The thing about a ball is, it’s rather nice to wear a dress to it. As in, I enjoy wearing a nice dress to a nice night out like that. In fact, sometimes it’s even nicer to wear a nice new dress. I.e. a dress I haven’t worn out before. A new look for oneself, a surprise for friends. And that’s where I hit the problem: what’s the point in buying a new dress for potentially just the one occassion, the one ball?
Why is it problematic to buy something and only wear it once? (Aside from the rather casual treatment of cash, that is) Well, there’s a massive waste in many countries which is not being produced from food (something else I can go on about for long lengths of time – food waste) but from clothes and textiles. Apparently, Australians are one of the worst at this: they buy an average of 27 kilograms of new clothes and other textiles each year. Each year? What are we Australians doing with all that stuff – eating it?
This constant, ongoing clothes splurging isn’t just problematic because of the massive waste problem it creates (very little of what we donate to charities etc can actually be used by them, and all the synethic fibres are no good at decomposing) – it’s also problematic because the massive demand for new clothes is driving toxic, damaging industries like China and India (read more here).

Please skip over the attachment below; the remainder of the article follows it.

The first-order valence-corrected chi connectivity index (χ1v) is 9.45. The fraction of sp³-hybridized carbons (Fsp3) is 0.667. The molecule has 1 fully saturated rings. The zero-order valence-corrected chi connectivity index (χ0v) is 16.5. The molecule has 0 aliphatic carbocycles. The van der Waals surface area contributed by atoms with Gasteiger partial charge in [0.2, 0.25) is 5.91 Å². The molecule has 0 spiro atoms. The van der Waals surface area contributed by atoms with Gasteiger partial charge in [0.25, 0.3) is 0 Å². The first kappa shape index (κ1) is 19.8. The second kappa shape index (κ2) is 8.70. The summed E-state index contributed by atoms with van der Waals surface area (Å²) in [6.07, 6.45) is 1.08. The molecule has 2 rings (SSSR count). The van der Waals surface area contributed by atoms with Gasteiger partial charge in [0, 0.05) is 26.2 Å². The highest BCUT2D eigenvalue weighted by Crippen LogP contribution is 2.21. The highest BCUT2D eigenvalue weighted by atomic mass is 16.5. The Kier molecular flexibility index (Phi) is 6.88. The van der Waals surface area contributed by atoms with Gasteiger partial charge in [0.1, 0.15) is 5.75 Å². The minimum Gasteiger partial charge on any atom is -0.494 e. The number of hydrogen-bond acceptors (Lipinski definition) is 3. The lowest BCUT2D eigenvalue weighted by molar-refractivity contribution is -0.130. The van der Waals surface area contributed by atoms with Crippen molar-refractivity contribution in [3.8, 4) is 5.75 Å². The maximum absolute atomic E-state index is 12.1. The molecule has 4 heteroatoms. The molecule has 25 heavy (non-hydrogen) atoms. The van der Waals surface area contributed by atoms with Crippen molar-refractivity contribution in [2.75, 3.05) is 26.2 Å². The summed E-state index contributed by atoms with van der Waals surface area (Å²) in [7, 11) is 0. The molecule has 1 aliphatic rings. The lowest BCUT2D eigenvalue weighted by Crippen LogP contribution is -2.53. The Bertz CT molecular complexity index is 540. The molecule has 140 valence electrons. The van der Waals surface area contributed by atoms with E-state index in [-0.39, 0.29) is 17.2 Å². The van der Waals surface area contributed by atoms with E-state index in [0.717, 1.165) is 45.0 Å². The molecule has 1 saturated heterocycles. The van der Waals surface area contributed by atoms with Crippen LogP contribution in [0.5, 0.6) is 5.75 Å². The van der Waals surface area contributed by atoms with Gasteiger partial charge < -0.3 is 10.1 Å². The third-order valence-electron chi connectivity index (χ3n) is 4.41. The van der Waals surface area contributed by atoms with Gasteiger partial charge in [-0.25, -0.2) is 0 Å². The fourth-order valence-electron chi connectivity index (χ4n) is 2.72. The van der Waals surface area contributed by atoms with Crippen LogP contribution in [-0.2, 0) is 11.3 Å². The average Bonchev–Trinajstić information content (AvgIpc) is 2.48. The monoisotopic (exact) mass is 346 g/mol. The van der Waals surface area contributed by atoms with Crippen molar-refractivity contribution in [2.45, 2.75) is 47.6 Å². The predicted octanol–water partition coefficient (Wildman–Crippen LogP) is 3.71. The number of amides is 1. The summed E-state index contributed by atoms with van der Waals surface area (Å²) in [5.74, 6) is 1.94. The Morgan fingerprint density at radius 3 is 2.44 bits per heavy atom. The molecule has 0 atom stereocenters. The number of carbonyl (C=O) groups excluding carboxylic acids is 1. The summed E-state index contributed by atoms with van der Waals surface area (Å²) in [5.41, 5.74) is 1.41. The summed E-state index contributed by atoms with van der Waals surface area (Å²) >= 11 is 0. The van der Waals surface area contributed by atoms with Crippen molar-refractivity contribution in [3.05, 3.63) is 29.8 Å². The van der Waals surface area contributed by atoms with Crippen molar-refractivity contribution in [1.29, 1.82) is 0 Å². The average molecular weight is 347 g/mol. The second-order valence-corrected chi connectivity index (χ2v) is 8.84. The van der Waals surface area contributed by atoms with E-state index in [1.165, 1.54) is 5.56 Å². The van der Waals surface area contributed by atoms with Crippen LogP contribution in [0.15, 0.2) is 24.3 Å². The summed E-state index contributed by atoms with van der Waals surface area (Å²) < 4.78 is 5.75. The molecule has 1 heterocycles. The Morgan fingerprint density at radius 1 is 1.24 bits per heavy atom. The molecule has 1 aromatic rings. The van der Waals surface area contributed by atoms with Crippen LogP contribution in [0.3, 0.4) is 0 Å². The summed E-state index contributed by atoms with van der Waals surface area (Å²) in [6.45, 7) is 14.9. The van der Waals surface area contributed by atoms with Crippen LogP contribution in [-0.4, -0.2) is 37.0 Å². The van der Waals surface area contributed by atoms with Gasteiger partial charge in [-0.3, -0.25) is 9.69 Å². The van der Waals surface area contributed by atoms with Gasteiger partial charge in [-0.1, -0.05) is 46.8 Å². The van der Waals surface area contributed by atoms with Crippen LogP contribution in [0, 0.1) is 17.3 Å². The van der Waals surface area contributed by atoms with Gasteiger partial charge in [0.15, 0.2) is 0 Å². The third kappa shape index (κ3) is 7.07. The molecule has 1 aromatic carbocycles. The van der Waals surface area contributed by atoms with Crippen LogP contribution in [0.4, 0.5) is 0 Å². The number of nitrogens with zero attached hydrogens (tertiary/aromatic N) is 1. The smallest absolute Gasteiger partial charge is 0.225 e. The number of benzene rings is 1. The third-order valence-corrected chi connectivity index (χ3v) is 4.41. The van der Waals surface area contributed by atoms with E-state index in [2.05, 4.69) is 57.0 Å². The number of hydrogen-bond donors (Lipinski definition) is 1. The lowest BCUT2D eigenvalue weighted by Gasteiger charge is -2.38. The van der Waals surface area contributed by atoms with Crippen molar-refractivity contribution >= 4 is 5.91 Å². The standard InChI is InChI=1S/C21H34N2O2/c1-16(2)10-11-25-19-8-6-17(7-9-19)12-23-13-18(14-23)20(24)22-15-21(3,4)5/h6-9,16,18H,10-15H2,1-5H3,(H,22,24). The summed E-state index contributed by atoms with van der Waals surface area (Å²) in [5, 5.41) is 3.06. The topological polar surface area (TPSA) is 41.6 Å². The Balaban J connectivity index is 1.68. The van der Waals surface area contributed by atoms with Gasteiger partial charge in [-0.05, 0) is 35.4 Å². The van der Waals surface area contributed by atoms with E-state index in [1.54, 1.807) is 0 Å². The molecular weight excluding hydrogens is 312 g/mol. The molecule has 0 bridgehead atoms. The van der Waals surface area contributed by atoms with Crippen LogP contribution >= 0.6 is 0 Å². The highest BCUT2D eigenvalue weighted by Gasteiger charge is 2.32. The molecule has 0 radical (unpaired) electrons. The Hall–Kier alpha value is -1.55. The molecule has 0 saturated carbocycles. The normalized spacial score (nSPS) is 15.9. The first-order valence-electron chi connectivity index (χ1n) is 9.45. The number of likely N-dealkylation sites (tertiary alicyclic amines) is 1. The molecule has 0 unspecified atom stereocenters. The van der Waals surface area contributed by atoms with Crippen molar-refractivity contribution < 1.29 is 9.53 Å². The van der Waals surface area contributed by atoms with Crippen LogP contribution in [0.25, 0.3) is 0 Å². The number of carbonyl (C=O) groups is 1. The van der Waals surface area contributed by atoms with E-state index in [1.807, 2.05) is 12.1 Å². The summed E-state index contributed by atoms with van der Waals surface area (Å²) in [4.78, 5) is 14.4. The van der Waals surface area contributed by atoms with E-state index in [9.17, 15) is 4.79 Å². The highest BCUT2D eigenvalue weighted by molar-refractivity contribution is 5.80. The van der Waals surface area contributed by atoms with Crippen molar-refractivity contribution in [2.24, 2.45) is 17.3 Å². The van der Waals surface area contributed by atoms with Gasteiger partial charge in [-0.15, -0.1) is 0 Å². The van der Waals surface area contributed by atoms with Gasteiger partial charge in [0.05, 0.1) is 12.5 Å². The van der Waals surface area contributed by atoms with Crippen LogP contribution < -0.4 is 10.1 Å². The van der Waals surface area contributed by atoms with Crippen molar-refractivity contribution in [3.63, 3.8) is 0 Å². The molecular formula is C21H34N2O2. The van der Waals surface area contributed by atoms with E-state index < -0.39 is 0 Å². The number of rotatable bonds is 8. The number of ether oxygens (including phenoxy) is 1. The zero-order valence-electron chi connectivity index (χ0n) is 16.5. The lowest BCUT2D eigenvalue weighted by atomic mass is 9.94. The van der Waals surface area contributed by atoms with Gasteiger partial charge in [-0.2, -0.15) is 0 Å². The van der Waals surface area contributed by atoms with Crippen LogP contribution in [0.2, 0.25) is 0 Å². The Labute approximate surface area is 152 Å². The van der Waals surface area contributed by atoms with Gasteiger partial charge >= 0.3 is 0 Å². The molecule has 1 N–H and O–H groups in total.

How do I try to solve this problem?
- Buy less clothes in general. A few pairs of jeans is probably more than enough already – I only wear one pair at once, after all!
- When I do buy new clothes . . . buy only what I really need. So no new dresses (a weakness of mine), but yes, new underwear when necessary!
- And when I want things like dresses? Go second-hand, go to the charity shops, see if friends are getting rid of theirs, buy something locally made and buy just one and use it over and over and over again – and if I don’t think I’ll get much use out of it, maybe just don’t buy it after all.
My latest discovery is the Oxfam online store for women’s clothing. A great place for browsing thousands of dresses. And after quite literally browsing thousands of dresses I finally found my ball item. The choices are endless on there – so when it’s time for that new ball gown, get browsing and give it a go! You’ll be the only one in that dress!